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New American Bible

2002 11 11
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Chapter 49


1 2 For the leader. A psalm of the Korahites.


Hear this, all you peoples! Give ear, all who inhabit the world,


You of lowly birth or high estate, rich and poor alike.


My mouth shall speak wisdom, my heart shall offer insight.


3 I will turn my attention to a problem, expound my question to the music of a lyre.


Why should I fear in evil days, when my wicked pursuers ring me round,


Those who trust in their wealth and boast of their abundant riches?


4 One cannot redeem oneself, pay to God a ransom.


Too high the price to redeem a life; one would never have enough


To stay alive forever and never see the pit.


Anyone can see that the wisest die, the fool and the senseless pass away too, and must leave their wealth to others.


Tombs are their homes forever, their dwellings through all generations, though they gave their names to their lands.


For all their riches mortals do not abide; they perish like the beasts.


This is the destiny of those who trust in folly, the end of those so pleased with their wealth. Selah


Like sheep they are herded into Sheol, where death will be their shepherd. Straight to the grave they descend, where their form will waste away, Sheol will be their palace.


5 But God will redeem my life, will take me from the power of Sheol. Selah


Do not fear when others become rich, when the wealth of their houses grows great.


When they die they will take nothing with them, their wealth will not follow them down.


When living, they congratulate themselves and say: "All praise you, you do so well."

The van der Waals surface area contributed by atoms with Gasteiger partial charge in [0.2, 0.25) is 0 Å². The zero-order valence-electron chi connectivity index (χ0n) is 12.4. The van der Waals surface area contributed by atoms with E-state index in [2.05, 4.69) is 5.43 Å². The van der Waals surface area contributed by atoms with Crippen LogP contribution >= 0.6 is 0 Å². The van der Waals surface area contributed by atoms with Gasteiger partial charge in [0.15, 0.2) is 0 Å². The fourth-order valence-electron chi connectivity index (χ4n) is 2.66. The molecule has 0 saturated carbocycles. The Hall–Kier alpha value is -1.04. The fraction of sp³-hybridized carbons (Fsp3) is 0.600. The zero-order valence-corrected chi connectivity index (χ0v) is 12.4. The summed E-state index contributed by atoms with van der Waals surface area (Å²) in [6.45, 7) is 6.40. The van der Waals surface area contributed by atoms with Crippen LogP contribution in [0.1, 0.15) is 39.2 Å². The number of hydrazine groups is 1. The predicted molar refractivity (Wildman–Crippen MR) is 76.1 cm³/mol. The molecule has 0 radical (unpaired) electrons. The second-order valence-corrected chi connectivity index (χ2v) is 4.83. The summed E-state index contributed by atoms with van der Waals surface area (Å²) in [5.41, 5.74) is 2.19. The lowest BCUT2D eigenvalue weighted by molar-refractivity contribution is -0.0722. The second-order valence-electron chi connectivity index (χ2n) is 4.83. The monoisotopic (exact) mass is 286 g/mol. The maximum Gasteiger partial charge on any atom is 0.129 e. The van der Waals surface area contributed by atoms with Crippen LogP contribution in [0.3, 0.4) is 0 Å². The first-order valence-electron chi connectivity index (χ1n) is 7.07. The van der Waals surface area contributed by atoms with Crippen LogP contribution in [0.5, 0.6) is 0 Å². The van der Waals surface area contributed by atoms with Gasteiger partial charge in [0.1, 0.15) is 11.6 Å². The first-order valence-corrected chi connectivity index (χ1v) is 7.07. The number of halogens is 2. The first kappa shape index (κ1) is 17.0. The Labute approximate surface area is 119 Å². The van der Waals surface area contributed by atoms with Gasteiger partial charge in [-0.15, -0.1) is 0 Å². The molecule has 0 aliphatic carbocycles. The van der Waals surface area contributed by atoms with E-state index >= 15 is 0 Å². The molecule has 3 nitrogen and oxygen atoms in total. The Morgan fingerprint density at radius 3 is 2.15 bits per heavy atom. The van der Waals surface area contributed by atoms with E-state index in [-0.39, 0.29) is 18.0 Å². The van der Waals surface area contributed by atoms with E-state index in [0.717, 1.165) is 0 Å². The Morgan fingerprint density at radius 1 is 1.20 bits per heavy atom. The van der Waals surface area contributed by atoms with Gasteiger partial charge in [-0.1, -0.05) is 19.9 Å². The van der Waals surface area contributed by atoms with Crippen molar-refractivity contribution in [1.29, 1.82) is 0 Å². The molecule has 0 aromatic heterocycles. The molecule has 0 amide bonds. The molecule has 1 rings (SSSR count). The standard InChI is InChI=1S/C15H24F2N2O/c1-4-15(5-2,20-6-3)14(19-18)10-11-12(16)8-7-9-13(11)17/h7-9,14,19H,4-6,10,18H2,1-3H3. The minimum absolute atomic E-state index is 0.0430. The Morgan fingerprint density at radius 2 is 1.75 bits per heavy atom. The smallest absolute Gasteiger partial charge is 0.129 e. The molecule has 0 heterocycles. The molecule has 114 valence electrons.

But they will join the company of their forebears, never again to see the light.


For all their riches, if mortals do not have wisdom, they perish like the beasts.



1 [Psalm 49] The psalm affirms confidence in God (cf Psalm 23; 27:1-6; 62) in the face of the apparent good fortune of the unjust rich. Cf Psalm 37; 73. Reliance on wealth is misplaced ( Psalm 49:8-10) for it is of no avail in the face of death ( Psalm 49:18-20). After inviting all to listen to this axiom of faith ( Psalm 49:2-5), the psalmist depicts the self-delusion of the ungodly ( Psalm 49:6-13), whose destiny is to die like ignorant beasts ( Psalm 49:13, 18; cf Proverb 7:21-23). Their wealth should occasion no alarm, for they will come to nought, whereas God will save the just ( Psalm 49:14-20).

2 [1] Korahites: see note on Psalm 42:1.

3 [5] Problem: the psalmist's personal solution to the perennial biblical problem of the prosperity of the wicked. Question: parallel in meaning to problem; in Wisdom literature it means the mysterious way of how the world works.

4 [8] One cannot redeem oneself: an axiom. For the practice of redemption, cf Job 6:21-23. A play on the first Hebrew word of Psalm 49:8, 16 relates the two verses.

5 [16] Will take me: the same Hebrew verb is used of God "taking up" a favored servant: Enoch in Genesis 5:24; Elijah in 2 Kings 2:11-12; the righteous person in Psalm 73:24. The verse apparently states the hope that God will rescue the faithful psalmist in the same manner.

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